Installation, mixed media
145 cm x 90 cm x 40 cm (support included)
Donatella Lombardo’s installation “Rimediazioni Analogiche (Analogue Remediation)” is a red merchantable typewriter, type Olivetti Valentine with a long white panel of cloth coming out of the platen-roller. Digitally printed on the cloth are fragments of source code of the website dedicated to the late Canadian philosopher and media theoretician Marshall McLuhan. The text seems to be typed by the Olivetti. Consequently, there are several bugs in the text, since the typewriter has old fonts, not recognisable by contemporary computer programs. Additionally, the artist embroidered excerpts of music scores, highlighted in red thread.
The first impression is astonishing, because there is a sharp contrast between the analogue typewriter and a digital website’s source code. To decrypt the character set, one needs to know how to read a source code. Nevertheless, even with this ability, the visualisation stays abstract. For a transformation into an understandable image, the source code has to be retyped into a software editor and then a browser can convert the signs into a website. In Donatella’s work, the source code is similar to an X-ray: the actual body remains invisible and one sees only the situation under the skin; here, one sees the data information but the final surface remains concealed. The artist creates a vague depiction of its source, not an accurate reproduction. Self-evident this is intended.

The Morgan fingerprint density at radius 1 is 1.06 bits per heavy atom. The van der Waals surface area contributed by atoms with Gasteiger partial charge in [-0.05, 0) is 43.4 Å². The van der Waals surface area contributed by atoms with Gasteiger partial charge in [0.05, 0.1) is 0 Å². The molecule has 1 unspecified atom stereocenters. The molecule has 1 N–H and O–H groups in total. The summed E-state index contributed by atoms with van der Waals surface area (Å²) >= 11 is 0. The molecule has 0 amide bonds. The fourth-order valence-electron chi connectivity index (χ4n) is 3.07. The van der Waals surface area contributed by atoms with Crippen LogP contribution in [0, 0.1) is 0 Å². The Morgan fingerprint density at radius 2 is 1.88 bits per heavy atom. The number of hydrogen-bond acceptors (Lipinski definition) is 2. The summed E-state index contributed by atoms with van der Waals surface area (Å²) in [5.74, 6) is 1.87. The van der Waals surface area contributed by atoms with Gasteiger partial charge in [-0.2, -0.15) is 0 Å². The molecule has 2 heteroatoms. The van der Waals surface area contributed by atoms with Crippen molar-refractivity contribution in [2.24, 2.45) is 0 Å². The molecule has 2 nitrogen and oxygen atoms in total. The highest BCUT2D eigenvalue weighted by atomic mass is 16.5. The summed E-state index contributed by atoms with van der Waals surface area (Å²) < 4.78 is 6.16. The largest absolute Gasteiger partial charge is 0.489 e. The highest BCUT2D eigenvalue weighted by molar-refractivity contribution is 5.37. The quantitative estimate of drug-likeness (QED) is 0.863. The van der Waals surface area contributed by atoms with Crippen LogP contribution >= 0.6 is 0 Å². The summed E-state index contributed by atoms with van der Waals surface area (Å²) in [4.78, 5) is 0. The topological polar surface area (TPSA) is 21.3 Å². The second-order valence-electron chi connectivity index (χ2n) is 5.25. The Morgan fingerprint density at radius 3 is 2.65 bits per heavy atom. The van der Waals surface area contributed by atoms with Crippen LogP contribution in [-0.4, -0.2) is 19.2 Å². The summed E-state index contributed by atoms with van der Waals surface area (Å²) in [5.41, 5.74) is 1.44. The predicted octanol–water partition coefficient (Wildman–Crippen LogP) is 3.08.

Donatella was inspired by the theory of “Remediation” by Jay David Bolter and Richard A. Grusin. The two scientists assume the incorporation or representation of one medium in another one. Even though, digitalisation changed revolutionary our communication and daily life, it is based on preceding techniques and developments. A simple example is the scripture itself. Donatella demonstrates with her source code fragments of the McLuhan-website that an analogue typewriter can type it, with some exceptions as the marked bugs show. The typewriter itself refers to a much older technique, the Gutenberg’s printing press. Therein included are other preceding techniques of printing and the handwriting. Besides, the western computer keyboard resemble strikingly the analogue typewriters.